The Global Middle Class: A Force for Radicalism

CHENGDU, CHINA - JUNE 30:  Commuter traffic flows from a skyline of apartment buildings on  June 30, 2015 in Chengdu, China.
CHENGDU, CHINA - JUNE 30: Commuter traffic flows from a skyline of apartment buildings on June 30, 2015 in Chengdu, China. First inhabited more than 4 thousand years ago, Chengdu now has more than 14 million people living in its metropolitan area. It is China's 5th most populous city and the provincial capital of Sichuan Province in southwest China. The city is is struggling to maintain its ancient cultural identity, while becoming a modern major tech and industrial center. (Photo by John Moore/Getty Images)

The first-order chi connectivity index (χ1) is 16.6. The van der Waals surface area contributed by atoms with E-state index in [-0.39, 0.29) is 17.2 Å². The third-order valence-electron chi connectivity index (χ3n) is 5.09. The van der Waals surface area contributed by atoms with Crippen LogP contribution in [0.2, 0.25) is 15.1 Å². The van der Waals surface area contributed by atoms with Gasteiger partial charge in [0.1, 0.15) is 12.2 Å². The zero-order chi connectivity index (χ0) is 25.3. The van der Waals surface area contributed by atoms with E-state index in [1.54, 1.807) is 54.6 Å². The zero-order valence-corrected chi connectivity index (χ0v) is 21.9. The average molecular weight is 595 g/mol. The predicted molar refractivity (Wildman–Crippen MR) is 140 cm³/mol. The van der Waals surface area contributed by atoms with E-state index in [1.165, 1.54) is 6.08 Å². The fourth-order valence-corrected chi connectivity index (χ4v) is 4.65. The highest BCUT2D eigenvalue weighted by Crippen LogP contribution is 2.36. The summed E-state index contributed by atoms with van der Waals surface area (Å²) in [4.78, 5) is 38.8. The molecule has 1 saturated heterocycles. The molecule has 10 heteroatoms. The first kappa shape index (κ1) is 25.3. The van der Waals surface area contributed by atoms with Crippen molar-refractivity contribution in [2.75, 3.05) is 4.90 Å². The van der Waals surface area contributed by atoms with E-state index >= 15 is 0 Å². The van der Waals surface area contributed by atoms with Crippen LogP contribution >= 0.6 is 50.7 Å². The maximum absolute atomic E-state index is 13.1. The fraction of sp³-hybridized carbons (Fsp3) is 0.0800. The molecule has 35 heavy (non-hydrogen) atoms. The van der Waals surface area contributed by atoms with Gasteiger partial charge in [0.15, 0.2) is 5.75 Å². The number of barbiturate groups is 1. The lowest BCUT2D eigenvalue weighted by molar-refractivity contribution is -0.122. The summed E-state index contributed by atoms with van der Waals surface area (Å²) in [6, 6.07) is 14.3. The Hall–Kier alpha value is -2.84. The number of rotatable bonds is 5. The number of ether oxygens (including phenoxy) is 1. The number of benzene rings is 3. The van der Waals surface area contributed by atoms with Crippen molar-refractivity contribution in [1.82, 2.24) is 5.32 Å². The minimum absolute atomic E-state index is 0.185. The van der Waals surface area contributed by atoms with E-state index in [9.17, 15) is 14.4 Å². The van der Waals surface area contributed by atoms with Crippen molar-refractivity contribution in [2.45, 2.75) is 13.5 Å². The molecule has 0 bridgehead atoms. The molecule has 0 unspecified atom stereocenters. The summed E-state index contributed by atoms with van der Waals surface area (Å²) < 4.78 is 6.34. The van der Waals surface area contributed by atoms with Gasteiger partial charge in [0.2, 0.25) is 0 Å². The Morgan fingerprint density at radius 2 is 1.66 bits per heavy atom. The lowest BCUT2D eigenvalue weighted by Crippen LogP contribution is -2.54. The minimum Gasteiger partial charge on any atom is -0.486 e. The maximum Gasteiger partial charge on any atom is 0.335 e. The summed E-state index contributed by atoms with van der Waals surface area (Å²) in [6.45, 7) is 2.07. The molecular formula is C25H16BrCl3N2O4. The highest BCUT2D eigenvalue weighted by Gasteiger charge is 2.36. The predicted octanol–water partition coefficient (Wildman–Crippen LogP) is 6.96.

The growing middle class in developing countries has been touted as one of the most promising demographic changes in recent decades. Millions around the globe have been lifted out of poverty and are now enjoying a better quality of life. The trend is projected to continue until at least 2030, particularly in emerging market behemoths China and India. However, middle class growth has a dark political side that analysts and policymakers have discounted. In several developing countries, middle class individuals are tolerating, supporting, or engaging in radical politics, including terrorism. Their extreme views and political behavior are at odds with conventional wisdom, democratic theory, and public statements made by some U.S. officials. Traditionally, the middle class has been viewed as a force for economic growth, democratization, and political moderation because it has a material stake in a stable society, a prosperous economy, and effective institutions that protect its property rights. Although advanced industrial democracies developed these attributes over time, the behavior of their middle classes during the long and rocky period of industrialization was hardly linear, democratic, or moderate. Indeed, the middle class historically has embraced fascist regimes, populist demagogues, military dictatorships, and revolutions, as well as the violence associated with them. It is misleading to ascribe to middle classes in different countries, regions, and historical eras a common set of political behaviors, whether moderate or radical. Nonetheless, anecdotal evidence from the last decade suggests that U.S. officials need to consider the multiple ways in which the rising global middle class is fueling radical politics. The danger is that the following types of behavior may become more prevalent as the middle class continues to swell in developing countries over the next two decades, if projections prove accurate: • Pursuing "streetocracy." Protestors in weak and stable democracies have taken to the streets to denounce inept governance, corruption, poor delivery of services, and inadequate political and civil liberties. Unfulfilled expectations and feelings of relative deprivation, which are commonly found in the rising middle class, are frequent sources of radical political behavior. While popular protests are an important form of political expression in democracies, political activists recently have used street politics as a vehicle to try to oust political leaders. For example, some demonstrators in Ukraine, Brazil, and Venezuela since 2014 have openly sought to remove their presidents. Attempts to get rid of leaders using means other than the ballot box are decidedly radical, and they weaken democratic institutions, particularly in lower- and middle-income democracies that continue to struggle with democratic consolidation.